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ESPN: at least $12 billion in sports losses; a suspension of the "substitution effect"

No wonder major sports leagues are itching to return to play, with the NBA contemplating games in a single location, and Major League Baseball considering games in empty stadiums.

After all, ESPN reported 5/1/20 that the suspension of pro sports represented losses of at least $12 billion, and that sum would double if pro and college football don't launch in the fall.

That ESPN-commissioned analysis included assumptions that may not hold true, such as MLB welcoming fans back to a truncated season and the NBA and NHL moving directly to fan-free playoffs.

One reason team owners are itching to re-start: the losses won't be covered by insurance.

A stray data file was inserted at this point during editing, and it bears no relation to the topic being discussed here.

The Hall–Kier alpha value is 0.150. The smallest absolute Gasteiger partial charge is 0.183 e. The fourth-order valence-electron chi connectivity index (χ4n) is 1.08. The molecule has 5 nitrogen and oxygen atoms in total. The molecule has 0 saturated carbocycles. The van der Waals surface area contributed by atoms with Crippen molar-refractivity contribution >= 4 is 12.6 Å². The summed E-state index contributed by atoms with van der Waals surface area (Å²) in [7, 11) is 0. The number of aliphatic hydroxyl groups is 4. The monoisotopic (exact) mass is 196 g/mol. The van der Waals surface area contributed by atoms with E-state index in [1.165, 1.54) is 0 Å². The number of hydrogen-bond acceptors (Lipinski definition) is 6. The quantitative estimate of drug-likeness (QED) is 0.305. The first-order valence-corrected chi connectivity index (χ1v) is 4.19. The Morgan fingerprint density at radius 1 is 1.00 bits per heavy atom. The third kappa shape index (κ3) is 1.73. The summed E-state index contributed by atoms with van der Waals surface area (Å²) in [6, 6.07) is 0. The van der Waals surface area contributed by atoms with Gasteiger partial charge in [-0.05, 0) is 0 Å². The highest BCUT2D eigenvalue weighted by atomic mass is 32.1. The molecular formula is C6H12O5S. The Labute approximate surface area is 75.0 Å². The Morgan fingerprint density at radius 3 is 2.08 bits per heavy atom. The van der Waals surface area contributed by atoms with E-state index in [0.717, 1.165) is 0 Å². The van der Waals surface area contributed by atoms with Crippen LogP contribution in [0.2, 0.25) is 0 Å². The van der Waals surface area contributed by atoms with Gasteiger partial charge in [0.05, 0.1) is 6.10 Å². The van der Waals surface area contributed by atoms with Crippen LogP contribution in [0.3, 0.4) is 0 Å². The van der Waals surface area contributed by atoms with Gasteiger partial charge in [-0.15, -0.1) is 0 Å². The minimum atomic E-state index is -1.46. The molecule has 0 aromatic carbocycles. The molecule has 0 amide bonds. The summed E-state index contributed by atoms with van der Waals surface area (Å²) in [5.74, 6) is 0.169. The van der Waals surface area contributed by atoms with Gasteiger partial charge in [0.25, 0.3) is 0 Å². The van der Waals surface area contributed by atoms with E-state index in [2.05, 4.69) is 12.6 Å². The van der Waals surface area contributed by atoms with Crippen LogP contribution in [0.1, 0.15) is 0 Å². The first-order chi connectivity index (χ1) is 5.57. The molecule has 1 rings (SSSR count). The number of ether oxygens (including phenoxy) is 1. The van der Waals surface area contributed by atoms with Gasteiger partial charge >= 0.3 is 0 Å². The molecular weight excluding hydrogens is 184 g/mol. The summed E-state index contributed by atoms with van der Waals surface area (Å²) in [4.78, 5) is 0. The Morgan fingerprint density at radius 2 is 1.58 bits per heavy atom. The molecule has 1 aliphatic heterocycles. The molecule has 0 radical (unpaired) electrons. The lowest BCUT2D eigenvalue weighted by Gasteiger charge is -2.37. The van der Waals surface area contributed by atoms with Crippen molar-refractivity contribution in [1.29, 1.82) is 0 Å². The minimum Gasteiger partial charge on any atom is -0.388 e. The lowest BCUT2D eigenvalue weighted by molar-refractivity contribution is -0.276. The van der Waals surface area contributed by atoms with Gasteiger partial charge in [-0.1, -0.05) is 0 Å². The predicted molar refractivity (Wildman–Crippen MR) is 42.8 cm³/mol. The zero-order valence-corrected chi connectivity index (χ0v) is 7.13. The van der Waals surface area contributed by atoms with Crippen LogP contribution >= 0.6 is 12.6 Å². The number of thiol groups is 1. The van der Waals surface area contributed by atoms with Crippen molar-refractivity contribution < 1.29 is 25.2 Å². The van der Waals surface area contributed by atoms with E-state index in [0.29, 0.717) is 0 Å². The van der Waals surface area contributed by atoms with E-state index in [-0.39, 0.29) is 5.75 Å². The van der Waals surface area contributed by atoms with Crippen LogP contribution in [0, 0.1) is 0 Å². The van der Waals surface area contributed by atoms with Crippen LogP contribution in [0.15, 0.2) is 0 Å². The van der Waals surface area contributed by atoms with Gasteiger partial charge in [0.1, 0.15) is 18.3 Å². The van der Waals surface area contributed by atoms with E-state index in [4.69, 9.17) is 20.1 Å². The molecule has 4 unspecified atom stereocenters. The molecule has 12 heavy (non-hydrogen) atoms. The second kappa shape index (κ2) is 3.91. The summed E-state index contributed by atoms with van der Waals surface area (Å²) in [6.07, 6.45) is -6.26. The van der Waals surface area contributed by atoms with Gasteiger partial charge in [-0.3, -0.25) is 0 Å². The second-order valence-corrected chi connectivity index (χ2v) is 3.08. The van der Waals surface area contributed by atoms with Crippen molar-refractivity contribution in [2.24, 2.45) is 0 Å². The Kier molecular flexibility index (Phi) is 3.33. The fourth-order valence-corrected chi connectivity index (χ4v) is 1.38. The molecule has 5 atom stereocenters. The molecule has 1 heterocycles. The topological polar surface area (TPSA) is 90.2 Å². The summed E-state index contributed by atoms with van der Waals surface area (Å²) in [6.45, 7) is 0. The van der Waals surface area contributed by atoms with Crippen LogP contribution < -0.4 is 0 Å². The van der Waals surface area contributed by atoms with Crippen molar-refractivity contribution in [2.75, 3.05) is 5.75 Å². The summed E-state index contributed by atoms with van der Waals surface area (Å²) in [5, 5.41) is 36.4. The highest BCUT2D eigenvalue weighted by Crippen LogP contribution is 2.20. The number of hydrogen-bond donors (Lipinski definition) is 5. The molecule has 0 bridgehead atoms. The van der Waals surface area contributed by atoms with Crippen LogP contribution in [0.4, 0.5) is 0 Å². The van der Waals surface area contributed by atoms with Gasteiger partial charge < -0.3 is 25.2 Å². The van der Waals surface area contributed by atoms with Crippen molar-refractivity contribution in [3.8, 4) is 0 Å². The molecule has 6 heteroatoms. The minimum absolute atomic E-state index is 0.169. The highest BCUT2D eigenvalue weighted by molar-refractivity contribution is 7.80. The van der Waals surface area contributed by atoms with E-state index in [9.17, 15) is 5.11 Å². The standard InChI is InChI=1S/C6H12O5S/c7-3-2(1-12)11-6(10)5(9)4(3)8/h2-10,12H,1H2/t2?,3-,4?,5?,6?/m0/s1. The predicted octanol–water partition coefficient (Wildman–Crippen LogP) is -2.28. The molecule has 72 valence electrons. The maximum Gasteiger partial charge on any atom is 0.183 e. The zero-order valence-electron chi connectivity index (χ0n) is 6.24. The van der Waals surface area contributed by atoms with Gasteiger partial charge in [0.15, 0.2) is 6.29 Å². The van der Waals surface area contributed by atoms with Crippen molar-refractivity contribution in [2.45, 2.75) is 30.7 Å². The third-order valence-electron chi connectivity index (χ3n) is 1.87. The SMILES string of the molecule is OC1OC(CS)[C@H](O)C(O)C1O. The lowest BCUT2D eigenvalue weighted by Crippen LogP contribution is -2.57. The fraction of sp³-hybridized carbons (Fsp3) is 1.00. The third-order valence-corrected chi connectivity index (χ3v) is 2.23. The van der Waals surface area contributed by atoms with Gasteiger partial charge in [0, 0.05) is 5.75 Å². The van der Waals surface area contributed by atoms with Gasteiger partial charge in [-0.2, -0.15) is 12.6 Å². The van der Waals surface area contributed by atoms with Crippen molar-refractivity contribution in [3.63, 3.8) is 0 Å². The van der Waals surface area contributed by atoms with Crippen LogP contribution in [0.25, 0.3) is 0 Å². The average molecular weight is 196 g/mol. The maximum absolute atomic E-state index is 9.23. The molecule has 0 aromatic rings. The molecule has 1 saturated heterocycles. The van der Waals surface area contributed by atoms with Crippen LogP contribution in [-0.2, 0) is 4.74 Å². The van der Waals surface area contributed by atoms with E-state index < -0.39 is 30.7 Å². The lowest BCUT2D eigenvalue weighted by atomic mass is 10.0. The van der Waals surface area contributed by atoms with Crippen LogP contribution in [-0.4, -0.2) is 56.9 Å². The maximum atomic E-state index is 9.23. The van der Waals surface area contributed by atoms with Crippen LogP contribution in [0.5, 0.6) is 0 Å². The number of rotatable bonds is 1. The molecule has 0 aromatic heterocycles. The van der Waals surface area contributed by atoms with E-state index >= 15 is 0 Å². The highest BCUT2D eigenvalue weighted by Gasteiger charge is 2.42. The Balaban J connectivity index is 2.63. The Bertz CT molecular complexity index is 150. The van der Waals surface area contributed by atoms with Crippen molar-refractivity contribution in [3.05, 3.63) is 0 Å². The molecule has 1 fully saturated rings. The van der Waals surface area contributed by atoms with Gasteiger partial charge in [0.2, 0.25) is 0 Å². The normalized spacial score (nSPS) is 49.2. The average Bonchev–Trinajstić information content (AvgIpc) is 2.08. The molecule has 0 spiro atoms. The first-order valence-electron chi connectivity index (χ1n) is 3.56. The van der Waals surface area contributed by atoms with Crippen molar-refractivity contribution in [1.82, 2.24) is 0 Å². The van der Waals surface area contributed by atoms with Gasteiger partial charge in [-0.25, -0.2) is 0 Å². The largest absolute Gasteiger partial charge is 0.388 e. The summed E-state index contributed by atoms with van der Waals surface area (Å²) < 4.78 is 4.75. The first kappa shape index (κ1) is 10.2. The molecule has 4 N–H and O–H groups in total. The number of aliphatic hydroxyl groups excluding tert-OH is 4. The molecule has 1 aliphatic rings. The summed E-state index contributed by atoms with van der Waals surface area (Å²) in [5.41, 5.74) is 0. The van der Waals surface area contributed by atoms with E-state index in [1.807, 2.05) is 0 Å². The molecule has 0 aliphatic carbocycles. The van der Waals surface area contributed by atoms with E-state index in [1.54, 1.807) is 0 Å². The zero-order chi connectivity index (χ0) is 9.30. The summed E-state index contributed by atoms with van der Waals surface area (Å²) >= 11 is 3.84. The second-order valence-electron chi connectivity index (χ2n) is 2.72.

The revenue loss ripples down through team travel, youth sports, venue employees, and local tax collections. It remains unclear whether the public-spirited (and savvy) decisions by team/venue owners to pay workers for months will continue, given the expected lack of future game-day attendance and spending by visitors.

A new frame

Intriguingly, the article notes that the coronavirus crisis has forced a reframing of a typical critique:
Many economists believe that sports has little impact on the overall economy because of a "substitution effect." The theory is that fans seek out alternate forms of entertainment if, for example, a league goes on strike or a team moves to another city.
"In COVID-19, that issue is turned on its head," said Victor Matheson, a professor at College of the Holy Cross in Worcester, Massachusetts. "The money that is not being spent on the NBA, that's true loss, because it's not being made up anywhere else."
That means there's nothing to bet on in Nevada--except, amazingly, games like Russian table tennis.

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